PEE-cahn. Peh-CAHN. CYOO-pon. COO-pon.

(I am LOVING Wayno’s illustrations of me. Cannot wait for April’s.)

As you know if you follow me on Twitter, I’ve been recently obsessed with the correct pronunciation of certain words and also how we identify certain items here in Pittsburgh.

“Root” or “rout” when pronouncing route?

Spigot or spicket?

Crick or creek?

Sub or hoagie?

Buggy or shopping cart?

CAR-a-mel or CARE-a-mel, or even car-mll?

I lucked out when my friend Goob directed me to a study done by a former Burgher, Dr. Bert Vaux who taught at Harvard and who now teaches at the University of Cambridge in the United Kingdom. He ran a dialect study while at Harvard and was good enough to send me all of the anonymized data for all 100+ questions on the survey. I got to work and learned how Pittsburgh compares to the rest of the country in various phrases, words, and pronunciations.

The results are fun and eye-opening and I’m going to share more of them on my Pittsburgh Magazine blog this week, since I couldn’t fit them all into one column. In the meantime, go have a read! Here’s a snippet:

Coupon: Fifty-seven percent of us say “coop-on,” and 42 percent of us use “cyoo-pons.” Contrast that with the whole country, where the clear winner is “coopon” (67 percent). Then there were eight ’Burghers (1 percent) who indicated they have “another” way of saying it. I’m guessing “discounted goods vouchers.” UNFOLLOW.

Crayon: Most Pittsburghers favor the “cray-awn” pronunciation (56 percent), followed by “cray-ahn” (32 percent), which is actually how the majority of U.S. citizens say it (49 percent). I am one of the 10 percent of ’Burghers who was raised using “crans” because that’s how Mister Rogers said it!

Go read about spigots versus spickets and PLEASE go read what the rest of the country calls a traffic jam caused by rubbernecking and how they refer to it when the sun is shining while it’s raining.

You’ll never guess in a million years.





12 Comments

  1. Cassie
    February 21, 2012 2:22 pm

    Gawk Block? Was someone denied some fun in the car?



  2. Different Brian
    February 21, 2012 2:42 pm

    I have yet to extract any lifeless bodies from any bodies of water, so I’m not quite sure how I’d answer that one.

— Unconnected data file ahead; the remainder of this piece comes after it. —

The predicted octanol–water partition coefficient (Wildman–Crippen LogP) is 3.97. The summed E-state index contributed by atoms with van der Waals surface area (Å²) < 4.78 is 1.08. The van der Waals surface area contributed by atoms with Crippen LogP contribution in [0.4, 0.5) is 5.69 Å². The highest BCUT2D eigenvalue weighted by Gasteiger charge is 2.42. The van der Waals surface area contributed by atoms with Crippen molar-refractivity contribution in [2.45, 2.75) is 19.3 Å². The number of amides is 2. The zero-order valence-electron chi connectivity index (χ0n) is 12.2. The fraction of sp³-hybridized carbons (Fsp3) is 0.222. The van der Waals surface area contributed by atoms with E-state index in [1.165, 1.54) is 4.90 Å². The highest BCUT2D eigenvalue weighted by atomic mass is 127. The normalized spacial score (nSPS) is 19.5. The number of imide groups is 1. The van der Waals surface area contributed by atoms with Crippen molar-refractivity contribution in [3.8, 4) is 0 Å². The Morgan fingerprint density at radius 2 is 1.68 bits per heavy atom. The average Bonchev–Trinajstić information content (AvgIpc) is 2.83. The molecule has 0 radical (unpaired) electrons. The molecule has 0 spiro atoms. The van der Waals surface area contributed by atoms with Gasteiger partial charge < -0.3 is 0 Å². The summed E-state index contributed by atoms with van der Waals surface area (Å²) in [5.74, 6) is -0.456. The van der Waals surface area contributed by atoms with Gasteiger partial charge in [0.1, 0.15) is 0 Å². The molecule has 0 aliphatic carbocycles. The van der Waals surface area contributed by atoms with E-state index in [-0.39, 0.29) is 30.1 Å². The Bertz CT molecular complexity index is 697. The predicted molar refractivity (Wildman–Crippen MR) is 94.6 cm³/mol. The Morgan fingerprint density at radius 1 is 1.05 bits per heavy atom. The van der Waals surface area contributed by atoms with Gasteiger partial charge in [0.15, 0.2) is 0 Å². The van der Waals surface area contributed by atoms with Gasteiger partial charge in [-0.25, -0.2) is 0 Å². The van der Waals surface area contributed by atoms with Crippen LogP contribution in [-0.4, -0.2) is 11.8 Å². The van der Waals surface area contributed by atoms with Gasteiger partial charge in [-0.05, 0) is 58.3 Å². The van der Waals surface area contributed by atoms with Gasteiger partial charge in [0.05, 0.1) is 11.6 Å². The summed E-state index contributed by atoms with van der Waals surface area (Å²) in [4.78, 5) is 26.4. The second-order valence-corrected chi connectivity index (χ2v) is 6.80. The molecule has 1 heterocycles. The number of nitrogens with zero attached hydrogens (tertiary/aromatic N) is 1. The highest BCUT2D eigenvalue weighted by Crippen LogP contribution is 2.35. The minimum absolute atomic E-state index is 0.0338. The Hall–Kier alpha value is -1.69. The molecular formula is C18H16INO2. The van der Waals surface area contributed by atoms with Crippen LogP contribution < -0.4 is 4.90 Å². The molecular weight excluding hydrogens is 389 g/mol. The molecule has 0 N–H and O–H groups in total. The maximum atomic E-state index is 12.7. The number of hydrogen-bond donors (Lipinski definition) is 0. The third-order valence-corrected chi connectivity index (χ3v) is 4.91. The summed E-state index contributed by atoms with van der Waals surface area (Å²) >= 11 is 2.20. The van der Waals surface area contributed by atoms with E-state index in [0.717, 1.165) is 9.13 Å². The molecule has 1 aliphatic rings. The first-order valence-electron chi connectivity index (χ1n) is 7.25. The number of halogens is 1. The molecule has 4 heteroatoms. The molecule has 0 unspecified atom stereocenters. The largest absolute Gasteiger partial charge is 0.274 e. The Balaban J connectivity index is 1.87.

And who exactly says that enough they use two terms interchangeably? Shouldn’t they be put under constant surveillance? If not just arrested outright?



  3. PG Wodehouse
    February 21, 2012 3:40 pm

    So, Pen’s Fan wins???



  4. bluzdude
    February 21, 2012 4:40 pm

    I don’t use spicket OR spigot… I call it a faucet. (out of affection for Farrah, of course.)



  5. empirechick
    February 21, 2012 5:43 pm

    The hose connection outside the house is a spicket (spelled spigot), inside is a facuet. Same thing with the little stream that runs by my house – it’s a crick, but if I have to spell it, it’s creek.

    And I had no idea there was a word for raining while sunny. Learn something new every day!



  6. aunt penny
    February 22, 2012 12:21 am

    larry says it’s coo-pins.



  7. Donncha
    February 22, 2012 1:19 am

    In some parts it’s even said you’ns. I was in my teens before I realized “spicket” and “crick” were not standard pronunciation. Every one of these is a small and vanishing treasure we’re going to miss as 24/7 media eradicates the regional accent and vernacular.



  8. rmd
    February 22, 2012 12:05 pm

    I have always been of the opinion that there is a distinct different between a crick and a creek. A creek is a pleasant, flowing body of water that is suitable to appear in a romantic movie. It is beside a creek where one would find an actor preparing a lovely picnic for the love of his life. Whereas a crick is a body of water with personality, it’s where kids go to look under rocks for crayfish, teenagers go to drink and be rowdy and drunken hookups happen. A creek is prim and proper, while a crick is your redneck cousin duck taping a lawn chair to an inner tube.
    If a creek were a bottle of Dom Perignon, a crick would be MD 20/20, Ripple, Thunderbird or any other wine with a twist off cap.



  9. toni
    February 22, 2012 12:28 pm

    I go the cray-ins root. :P



  10. Mahsdad
    February 23, 2012 8:48 pm

    For me pronouncing ROUTE always depended on how many digits were in the number of said route.

    Rt 19 – is ROOT 19
    Rt 8 – is RAWT 8

    But maybe that’s just me. A small stream however will always be a Crick, much to the amusement
    of my non-Burgher wife.